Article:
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A nihilistic masterpiece in the gloom,
This review is from: Fungus the Bogeyman (Paperback)
Briggs is an acknowledged political commentator, widely applauded for his pictorial treatise against the futility of nuclear war in his opus 'When the wind blows'. However, few in academia have taken it upon themselves to delve into the political and sociological intricacy of this, one of his earlier, and without doubt most subversive works. Indeed, here he ponders the futility of existence itself.
Briggs drills down to the core of what it means to be Bogey, the great joy and comfort that manifests in the soft cloying darkness of despair; and in so doing Briggs slowly reveals to the reader the murky fears lurking in the gloomy depths of their own subconcious. There is Bogey in all of us, lest we forget; scrubbing vigourously (both physically and metaphorically) to remove the grime of nature and replace it with manufactured odours designed to disguise and decieve both our olfactory senses and our concious sensibilities. Briggs tome signposts the enlightened truth to all those who would see it.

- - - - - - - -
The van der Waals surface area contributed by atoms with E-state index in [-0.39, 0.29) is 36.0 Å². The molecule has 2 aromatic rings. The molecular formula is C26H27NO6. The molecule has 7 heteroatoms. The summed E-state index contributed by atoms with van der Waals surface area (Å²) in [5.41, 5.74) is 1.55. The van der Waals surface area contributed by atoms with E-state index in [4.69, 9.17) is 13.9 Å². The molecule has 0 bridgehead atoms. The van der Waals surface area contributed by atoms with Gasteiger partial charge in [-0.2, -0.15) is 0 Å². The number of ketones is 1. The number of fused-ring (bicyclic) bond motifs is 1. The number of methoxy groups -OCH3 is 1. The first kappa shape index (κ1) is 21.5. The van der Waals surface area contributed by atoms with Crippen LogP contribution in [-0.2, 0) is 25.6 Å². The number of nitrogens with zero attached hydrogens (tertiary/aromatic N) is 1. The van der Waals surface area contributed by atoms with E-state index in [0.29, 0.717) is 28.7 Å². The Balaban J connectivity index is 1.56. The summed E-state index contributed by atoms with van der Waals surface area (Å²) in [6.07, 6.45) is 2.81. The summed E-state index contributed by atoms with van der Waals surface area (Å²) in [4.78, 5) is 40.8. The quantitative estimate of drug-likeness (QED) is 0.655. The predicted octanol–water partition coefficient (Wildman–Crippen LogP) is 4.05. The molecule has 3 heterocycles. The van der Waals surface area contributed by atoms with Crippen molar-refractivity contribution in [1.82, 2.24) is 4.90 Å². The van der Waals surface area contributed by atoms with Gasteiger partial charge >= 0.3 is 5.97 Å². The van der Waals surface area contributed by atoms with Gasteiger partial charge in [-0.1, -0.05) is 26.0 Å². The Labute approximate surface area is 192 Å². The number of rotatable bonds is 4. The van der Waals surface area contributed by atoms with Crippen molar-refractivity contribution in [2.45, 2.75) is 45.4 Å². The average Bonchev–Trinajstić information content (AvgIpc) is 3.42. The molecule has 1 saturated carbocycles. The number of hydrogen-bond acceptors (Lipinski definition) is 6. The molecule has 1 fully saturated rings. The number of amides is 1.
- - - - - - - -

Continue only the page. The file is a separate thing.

The structure of Bogeydom is clearly an allegorical metaphor for our own society. The stark difference being only that the dark foreboding heart of Bogeydom is laid bare and open for all on the page, whereas in our worlds it is camoflaged beneath a facade of the superficial ; a veneer of clean civility layered on that inky black foundation that we so clearly share with the Bogey.
The politics of Bogeydom are Nietzschian in formulation, derived in part from the confusion between good and bad and the blurring of the age-old dichotomy so that no longer are they polar opposites, but exist as an entwined entity of undefined moral code on a multi-dimensional continuum. Like all things in Bogeydom the politics too are muddy. Fungus ponders his place and his role, and at times the reader is tantalised with the expectation that they are witnessing an empathetic iconoclast about to forge his own destiny, but ultimately Fungus is resigned to his lot, a thinker not a doer. The nihillistic qualities of the Bogey, both moral and existential, and of Fungus in particular by way of his internal dialogue, are presented in an alluring pathos that can only guide the the reader moth-like to conclude that perhaps it is ultimately possible to mentally transcend the complications and impositions of modern society if only we used less soap.